Raymarine LightHouse II, the paper chart lives on
Isn’t it interesting that just after we learned that NOAA will no longer print traditional paper charts, Raymarine announced that all its current plotters will soon be able to use the digitized “raster” equivalent of those same NOAA charts? The “completely redesigned LightHouse II” software that will make this entirely free new feature happen is due out in December, but I got on the water with a beta version last week. I was impressed with how well the raster charts looked and how well they panned and zoomed, even in beta, and there’s much more to like about LightHouse II…
Raymarine’s new chart software engine can also display NOAA’s vector charts — known as ENC’s (electronic navigation charts) as opposed to the paper-like RNCs — but first Ray has to convert them all into its new LightHouse chart format. This intermediary step means that Raymarine probably won’t issue updates as frequently as NOAA does, though I’m told that quarterly or even monthly updates are being considered. While users will need a fast internet connection and a large SD card to get the updates to their Ray a-, c-, e- or gS Series displays, most already do (I suspect).
Having its own chart formats and distribution system means that Raymarine can conceivably offer other free charts for countries where they’re available — like New Zealand and Brazil — or even sell cartography from other sources like Furuno does via its MapMedia partner and Navico does at its Insight Store. Their long relationship with Navionics is not over, though; LightHouse II will also support all Navionics chart cards and can purportedly display them in new ways.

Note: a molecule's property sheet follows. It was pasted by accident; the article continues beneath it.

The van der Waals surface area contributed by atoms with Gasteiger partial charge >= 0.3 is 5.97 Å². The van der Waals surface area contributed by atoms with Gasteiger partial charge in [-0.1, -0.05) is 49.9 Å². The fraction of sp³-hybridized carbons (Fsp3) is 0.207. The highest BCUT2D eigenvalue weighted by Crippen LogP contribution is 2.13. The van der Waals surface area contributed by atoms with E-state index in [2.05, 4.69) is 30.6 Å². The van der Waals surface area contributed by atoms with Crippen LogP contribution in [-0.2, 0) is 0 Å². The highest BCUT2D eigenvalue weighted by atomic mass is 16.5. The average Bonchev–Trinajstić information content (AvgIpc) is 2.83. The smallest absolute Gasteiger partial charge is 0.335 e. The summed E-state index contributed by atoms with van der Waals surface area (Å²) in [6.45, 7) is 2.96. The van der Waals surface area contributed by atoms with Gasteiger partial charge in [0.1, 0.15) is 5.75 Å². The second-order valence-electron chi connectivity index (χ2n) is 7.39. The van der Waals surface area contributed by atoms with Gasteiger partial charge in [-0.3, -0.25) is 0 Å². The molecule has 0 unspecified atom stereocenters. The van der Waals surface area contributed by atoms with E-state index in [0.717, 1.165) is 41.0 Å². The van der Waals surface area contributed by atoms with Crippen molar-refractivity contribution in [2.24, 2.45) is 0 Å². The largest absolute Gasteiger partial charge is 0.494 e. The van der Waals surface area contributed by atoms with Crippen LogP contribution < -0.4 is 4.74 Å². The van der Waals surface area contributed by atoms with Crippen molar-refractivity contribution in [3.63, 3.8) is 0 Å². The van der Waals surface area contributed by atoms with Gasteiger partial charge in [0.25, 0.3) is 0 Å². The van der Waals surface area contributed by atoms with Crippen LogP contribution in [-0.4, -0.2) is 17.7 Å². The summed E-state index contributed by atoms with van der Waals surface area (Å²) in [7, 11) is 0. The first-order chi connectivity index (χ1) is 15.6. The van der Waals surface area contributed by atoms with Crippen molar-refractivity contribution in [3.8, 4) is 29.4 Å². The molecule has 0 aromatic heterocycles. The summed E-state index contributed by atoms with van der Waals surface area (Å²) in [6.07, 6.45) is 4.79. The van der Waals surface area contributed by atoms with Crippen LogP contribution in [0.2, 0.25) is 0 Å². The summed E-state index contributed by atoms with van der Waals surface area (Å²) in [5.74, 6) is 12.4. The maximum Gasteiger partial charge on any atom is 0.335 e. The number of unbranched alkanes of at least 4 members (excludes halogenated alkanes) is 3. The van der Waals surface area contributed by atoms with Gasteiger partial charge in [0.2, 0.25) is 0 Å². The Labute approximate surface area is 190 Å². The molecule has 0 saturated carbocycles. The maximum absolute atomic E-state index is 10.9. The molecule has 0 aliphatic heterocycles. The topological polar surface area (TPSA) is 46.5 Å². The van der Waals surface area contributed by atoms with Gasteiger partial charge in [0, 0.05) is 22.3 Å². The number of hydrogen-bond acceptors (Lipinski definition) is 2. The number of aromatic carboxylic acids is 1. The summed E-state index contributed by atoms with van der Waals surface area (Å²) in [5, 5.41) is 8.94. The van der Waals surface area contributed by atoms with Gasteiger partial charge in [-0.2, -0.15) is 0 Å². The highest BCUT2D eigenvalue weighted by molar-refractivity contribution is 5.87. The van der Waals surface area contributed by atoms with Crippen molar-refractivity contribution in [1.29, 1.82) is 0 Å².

So, while this a significant strategic change for Raymarine, I think that the first impression for the U.S. owners of their current hardware will be something like, “Holy cow, after December I’ll be able to download, update, and use two official chart types – all for free!” Some shoppers are going to perk up at this news too, especially as Ray may lower some U.S. MFD prices, since they will no longer have to pay a Navionics fee for embedded charts. And while there are some boaters who don’t give a hoot about paper-like raster charts, there are a lot of us who do.
Vector charts may be “smart” — you can turn data layers off for simplicity, highlight important depths, etc. — but the display is assembled by software, not the human cartographer who actually draws a paper/raster chart and thus can put extra emphasis on perceived dangers. With Raymarine joining Furuno and the various plotters that support C-Map 4D with its NOAA raster layer, not to mention the Navico-compatible NV-Charts and all the PC/tablet apps that support raster, the “paper chart” format appears very much alive and well.
Did you notice how the first two screens are all chart? That’s because LightHouse II let’s you auto-hide the data bar that’s always occupied the top section of LightHouse screens. Just touch the screen or hit a button and it appears again. As a navigator who often splits these wide screens into two head-up radar or chart windows, this is a much appreciated change. It will free up pixels for better fishfinder display, which is further improved because the new software can support multiple Ray fishfinding devices.
It’s also nice that Raymarine is switching its waypoints, routes and tracks to the standard GPX format, which will be much more easily shared, and apparently, LightHouse II also makes waypoint and route management much easier. In fact, as the photo below suggests, the whole menu structure has been rethought and graphically polished. I look forward to when all Ray a-, c-, e- and gS Series owners can try LightHouse II, but what do you think so far?
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